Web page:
it was hot enough that it felt like summer when i biked my way down to the boston REI along memorial drive (stop briefly first to water my community garden plot). i thought about wearing shorts for the first time this year, but needed my pants to hike the thick wool socks i was wearing so i could better out hiking shoes. they'd already started closing down the drive for sundays, and for a brief stretch i had the entire road to myself until river street. everyone seemed to be out along the banks of the charles river, sunbathing, biking, walking, jogging, strolling. it'd would've nice to get a few snapshots, but i was on a mission. it was about a 3.6 mile trip that google map said would take me 30 minutes to get to. i followed route 2, over the BU bridge, across storrow drive and commonwealth avenue, down mountfort street and then park drive. i got off the bike so i could hop over an island to get to REI.
the place was busy, and the shoes department seemed to be the busiest, with not a free bench left to sit on. everyone seemed to be investing in a new pair of hiking boots, all of them seemed affluent: from the preppy college kid shopping with his mother tethered to a small dog, to the middle-aged adventure seeker looking to do some hiking out in the rockies. there wasn't enough employees to service everyone, so i just loitered around, navigating through the sea of people to examine other shoe options, every though i already knew what i was looking for.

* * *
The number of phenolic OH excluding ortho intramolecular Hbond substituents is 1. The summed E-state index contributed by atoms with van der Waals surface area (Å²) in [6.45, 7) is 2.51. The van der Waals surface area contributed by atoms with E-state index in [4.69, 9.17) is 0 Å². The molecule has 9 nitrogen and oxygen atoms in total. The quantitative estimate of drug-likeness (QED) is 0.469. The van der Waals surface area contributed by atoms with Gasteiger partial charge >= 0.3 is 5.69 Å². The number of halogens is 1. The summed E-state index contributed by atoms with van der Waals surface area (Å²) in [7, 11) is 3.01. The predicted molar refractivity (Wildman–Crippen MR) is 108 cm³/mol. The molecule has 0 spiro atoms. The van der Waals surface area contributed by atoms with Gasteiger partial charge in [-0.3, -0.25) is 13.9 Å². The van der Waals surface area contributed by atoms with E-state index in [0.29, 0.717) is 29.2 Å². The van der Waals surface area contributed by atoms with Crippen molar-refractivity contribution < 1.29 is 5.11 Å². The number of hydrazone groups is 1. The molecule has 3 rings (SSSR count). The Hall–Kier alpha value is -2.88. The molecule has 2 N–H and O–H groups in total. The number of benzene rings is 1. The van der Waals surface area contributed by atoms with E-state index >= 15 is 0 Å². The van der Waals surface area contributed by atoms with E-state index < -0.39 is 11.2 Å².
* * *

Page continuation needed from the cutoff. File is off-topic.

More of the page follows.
i was here in search of a pair of men's merrell moab waterproof hiking shoes in size 7.5 ($110). i'd already checked the harvard square EMS store last wednesday, but they didn't carry any men sizes smaller than 8. i almost got the women's size 9 (same shoes just different colors, dusty olive in this case) but decided to try elsewhere first. i knew REI would probably have a better selection. i also had a coupon (just $2 off, but still) and 10% of my purchase today could be collected as a dividend check next march since i was using my parents' membership number.